Monday, December 28, 2009

Throw Mr Wesley's Hymns Overboard

Mon 28 1789: I retired to Peckham; and at leisure hours read part of a very pretty trifle, the Life of Mrs. Bellamy. Surely never did any, since John Dryden, study more to make vice pleasing, and damnation shine, than this lively and elegant writer. She has a fine imagination; a strong understanding; an easy style, improved by much reading; a fine, benevolent temper; and every qualification that could consist with a total ignorance of God. But God was not in all her thoughts. Abundance of anecdotes she inserts, which may be true or false. One of them, concerning Mr. Garrick, is curious. She says, "When he was taking ship for England, a lady presented him with a parcel, which she desired him not to open till he was at sea. When he did he found Wesley’s Hymns, which he immediately threw overboard." I cannot believe it. I think Mr. G had more sense. He knew my brother well; and he knew him to be not only far superior in learning, but in poetry, to Mr. Thomson, and all his theatrical writers put together: None of them can equal him, either in strong, nervous sense, or purity and elegance of language. The musical compositions of his sons are not more excellent than the poetical ones of their father.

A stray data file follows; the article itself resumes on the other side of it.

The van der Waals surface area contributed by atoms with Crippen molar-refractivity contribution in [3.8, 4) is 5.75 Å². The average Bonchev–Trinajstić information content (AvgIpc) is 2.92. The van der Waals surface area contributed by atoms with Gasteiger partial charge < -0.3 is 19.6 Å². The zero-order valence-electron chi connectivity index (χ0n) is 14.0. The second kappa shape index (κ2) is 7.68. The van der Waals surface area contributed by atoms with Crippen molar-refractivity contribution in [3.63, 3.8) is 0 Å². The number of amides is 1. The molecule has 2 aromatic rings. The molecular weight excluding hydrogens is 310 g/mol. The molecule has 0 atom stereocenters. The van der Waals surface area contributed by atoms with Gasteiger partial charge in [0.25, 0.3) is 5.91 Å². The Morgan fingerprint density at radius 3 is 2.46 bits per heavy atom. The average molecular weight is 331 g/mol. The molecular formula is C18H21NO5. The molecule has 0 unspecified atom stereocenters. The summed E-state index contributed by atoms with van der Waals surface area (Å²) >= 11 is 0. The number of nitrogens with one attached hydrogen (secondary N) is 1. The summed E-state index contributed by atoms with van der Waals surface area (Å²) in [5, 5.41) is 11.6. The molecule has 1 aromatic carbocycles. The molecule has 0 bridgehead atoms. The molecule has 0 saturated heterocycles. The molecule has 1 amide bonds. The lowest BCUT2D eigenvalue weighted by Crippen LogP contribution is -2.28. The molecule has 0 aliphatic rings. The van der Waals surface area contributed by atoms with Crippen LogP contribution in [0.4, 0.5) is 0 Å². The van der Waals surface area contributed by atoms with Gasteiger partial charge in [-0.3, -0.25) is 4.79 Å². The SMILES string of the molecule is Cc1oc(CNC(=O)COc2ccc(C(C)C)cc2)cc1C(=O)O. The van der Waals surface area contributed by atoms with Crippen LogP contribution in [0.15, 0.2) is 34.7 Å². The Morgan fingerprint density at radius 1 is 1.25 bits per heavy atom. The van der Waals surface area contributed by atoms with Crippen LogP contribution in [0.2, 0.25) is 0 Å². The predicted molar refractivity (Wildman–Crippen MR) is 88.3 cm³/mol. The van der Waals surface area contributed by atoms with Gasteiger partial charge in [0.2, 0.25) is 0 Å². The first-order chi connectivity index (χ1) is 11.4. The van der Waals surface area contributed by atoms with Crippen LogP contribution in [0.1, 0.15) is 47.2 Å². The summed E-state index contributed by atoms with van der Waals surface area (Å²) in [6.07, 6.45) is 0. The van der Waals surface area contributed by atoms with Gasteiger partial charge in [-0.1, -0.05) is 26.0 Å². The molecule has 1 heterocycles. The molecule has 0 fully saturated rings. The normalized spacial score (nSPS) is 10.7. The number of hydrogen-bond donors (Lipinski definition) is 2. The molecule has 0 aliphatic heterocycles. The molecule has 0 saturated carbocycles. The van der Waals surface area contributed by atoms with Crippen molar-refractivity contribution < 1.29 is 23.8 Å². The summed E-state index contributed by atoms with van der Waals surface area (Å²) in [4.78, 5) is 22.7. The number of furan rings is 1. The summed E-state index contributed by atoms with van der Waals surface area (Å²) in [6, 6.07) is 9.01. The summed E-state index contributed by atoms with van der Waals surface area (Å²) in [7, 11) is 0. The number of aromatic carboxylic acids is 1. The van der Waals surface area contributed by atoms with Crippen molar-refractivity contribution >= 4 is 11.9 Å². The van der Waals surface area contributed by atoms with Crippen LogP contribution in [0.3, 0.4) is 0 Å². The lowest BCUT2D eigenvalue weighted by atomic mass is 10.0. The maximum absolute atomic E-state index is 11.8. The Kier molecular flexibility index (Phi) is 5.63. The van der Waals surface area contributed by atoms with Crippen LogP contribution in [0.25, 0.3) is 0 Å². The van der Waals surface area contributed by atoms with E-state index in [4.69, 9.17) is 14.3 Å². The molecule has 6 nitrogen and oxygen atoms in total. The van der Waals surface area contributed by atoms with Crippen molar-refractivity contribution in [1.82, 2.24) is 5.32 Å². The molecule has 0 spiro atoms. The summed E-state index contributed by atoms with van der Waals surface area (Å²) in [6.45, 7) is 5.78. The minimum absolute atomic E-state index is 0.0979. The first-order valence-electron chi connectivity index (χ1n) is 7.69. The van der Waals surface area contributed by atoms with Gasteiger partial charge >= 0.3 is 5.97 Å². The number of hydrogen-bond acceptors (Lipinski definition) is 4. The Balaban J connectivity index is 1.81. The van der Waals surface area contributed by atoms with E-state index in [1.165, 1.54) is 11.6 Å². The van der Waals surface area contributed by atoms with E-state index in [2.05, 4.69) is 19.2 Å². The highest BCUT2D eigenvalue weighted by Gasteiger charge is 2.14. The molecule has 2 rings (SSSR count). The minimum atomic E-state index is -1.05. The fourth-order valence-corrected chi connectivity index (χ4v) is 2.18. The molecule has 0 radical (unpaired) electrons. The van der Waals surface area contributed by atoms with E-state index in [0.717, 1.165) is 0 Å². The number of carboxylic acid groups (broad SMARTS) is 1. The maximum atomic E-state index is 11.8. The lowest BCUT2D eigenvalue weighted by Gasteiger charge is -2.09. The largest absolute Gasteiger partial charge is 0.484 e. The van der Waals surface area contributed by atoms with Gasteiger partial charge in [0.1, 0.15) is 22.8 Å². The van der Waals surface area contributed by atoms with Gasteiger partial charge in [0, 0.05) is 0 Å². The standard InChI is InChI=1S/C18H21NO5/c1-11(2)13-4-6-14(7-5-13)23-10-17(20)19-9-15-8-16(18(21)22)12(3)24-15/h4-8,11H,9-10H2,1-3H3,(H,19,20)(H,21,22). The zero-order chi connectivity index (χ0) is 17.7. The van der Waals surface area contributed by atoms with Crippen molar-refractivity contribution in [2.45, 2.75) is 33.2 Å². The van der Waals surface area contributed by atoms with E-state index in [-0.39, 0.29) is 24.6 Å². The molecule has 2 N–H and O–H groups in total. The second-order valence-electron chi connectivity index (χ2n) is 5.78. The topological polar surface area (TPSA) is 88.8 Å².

In the evening I preached to a crowded congregation, some of whom seemed a good deal affected

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